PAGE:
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What do you do on the due date of the baby you miscarried?

The question of what to do on what was supposed to be the birth date of the baby you miscarried is a tough one.

Firstly, there is no right answer. Maybe you completely ignore it and go about your day, shutting out those difficult emotions. Maybe you grieve, or memorialise your loss, your child, somehow. Maybe you have a good cry with your partner.

Or maybe you just want to drink gin and watch trashy movies with your closest girlfriends. That’s what comedian and radio presenter Em Rusciano is doing.

Em Rusciano with her husband Scott Barrow. Image via Instagram.

"I was supposed to give birth tomorrow," she told listeners on Wednesday. "When you lose a baby . . . no one really tells you what to do when the due date comes around. There's no manual. I was just gonna try to power through it [but] it's been looming on the horizon like a dark cloud."

Instead Rusciano is taking a very short break, with comedian Celeste Barber filling in until she resumes on Monday the 27th of November.

"What I'm going to do is, my bestfriend Michael Lucas is coming over and he's bringing a bottle of gin, and Barbara Streisand is releasing her Netflix special, so we're going to watch [that] and drink gin. And that's how I'm spending the day that I was supposed to be giving birth," she said.

Talking to co-host Harley Bree, Rusciano expressed her confusion and sadness.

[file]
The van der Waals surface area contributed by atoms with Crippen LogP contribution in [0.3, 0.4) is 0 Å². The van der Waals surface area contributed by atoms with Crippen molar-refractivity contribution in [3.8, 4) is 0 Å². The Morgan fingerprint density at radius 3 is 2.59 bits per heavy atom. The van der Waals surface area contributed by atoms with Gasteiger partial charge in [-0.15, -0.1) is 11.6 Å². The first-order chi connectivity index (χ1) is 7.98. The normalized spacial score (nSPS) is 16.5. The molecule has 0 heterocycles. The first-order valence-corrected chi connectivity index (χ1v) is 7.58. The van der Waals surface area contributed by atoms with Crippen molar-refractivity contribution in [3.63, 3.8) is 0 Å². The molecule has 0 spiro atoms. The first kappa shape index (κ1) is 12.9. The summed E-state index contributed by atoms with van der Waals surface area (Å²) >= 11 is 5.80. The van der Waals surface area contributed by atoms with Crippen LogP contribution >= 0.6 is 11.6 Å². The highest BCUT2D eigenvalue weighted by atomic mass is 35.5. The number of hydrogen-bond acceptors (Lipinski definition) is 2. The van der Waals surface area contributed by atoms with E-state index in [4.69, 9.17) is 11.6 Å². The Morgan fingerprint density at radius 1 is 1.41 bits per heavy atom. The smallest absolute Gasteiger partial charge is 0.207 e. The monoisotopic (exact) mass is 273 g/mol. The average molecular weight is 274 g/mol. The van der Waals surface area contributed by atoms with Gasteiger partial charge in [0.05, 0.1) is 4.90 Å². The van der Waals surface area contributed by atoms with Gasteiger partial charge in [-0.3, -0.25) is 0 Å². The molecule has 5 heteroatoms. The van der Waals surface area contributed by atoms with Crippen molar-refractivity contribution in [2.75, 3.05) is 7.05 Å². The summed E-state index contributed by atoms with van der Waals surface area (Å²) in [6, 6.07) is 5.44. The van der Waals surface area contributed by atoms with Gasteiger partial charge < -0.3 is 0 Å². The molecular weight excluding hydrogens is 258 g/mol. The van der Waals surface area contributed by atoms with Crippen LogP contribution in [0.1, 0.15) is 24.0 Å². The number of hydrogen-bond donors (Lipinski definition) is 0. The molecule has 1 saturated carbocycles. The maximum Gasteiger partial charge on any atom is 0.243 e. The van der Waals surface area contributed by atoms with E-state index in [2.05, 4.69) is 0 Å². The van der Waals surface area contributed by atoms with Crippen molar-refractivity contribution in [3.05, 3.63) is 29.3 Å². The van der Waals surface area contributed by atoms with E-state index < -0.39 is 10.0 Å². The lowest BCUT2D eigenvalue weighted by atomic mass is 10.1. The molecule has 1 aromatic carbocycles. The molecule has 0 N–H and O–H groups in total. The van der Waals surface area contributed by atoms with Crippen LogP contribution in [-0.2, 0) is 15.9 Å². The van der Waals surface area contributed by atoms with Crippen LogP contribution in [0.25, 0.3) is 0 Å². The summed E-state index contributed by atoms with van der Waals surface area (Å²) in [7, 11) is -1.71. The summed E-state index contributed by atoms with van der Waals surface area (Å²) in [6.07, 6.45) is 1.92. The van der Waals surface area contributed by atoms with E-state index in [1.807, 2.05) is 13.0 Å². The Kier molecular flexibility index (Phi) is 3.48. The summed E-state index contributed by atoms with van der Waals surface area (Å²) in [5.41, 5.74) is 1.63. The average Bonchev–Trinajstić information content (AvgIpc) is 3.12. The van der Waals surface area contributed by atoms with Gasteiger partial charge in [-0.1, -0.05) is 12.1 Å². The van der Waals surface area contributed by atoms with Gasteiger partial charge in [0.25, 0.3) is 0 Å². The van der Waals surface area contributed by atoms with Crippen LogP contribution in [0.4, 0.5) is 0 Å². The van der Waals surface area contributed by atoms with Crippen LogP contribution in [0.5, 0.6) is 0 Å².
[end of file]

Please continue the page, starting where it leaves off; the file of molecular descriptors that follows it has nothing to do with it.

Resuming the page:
LISTEN: Libby Trickett on miscarriage, and why the Olympic swimmer is grateful for her miscarriage.

"I don't know what to do with myself..." she confessed on her radio show.


"I just want to let any woman know who's listening ... I don't know how you did it. I don't know how I'm going to do it. This week's been hard."

Announcing her miscarriage at 14 weeks earlier this year, Rusciano has been nothing but blatantly honest about her struggles. Sharing the news in a very emotional Facebook post, there was one line in particular that stood out.

“A lot of you know exactly what I’m going through, this kind of loss isn’t uncommon and yet it feels entirely unique to me,” she wrote.

Instead Rusciano been trying to raise awareness. It's widely known that in Australia one in four pregnancies end in miscarriage and the radio presenter stressed the importance of increasing conversation, even if it's difficult.

"I don't want to - every instinct in me is to shut up, make jokes and power on," but instead she's launching a national comedy tour beginning in February next year.

"My whole standup show next year is about the miscarriage... but that's work shop my grief, in a leotard on stage for two hours... and if I can make you guys feel lighter then that's my job as a comedian and performer," she said.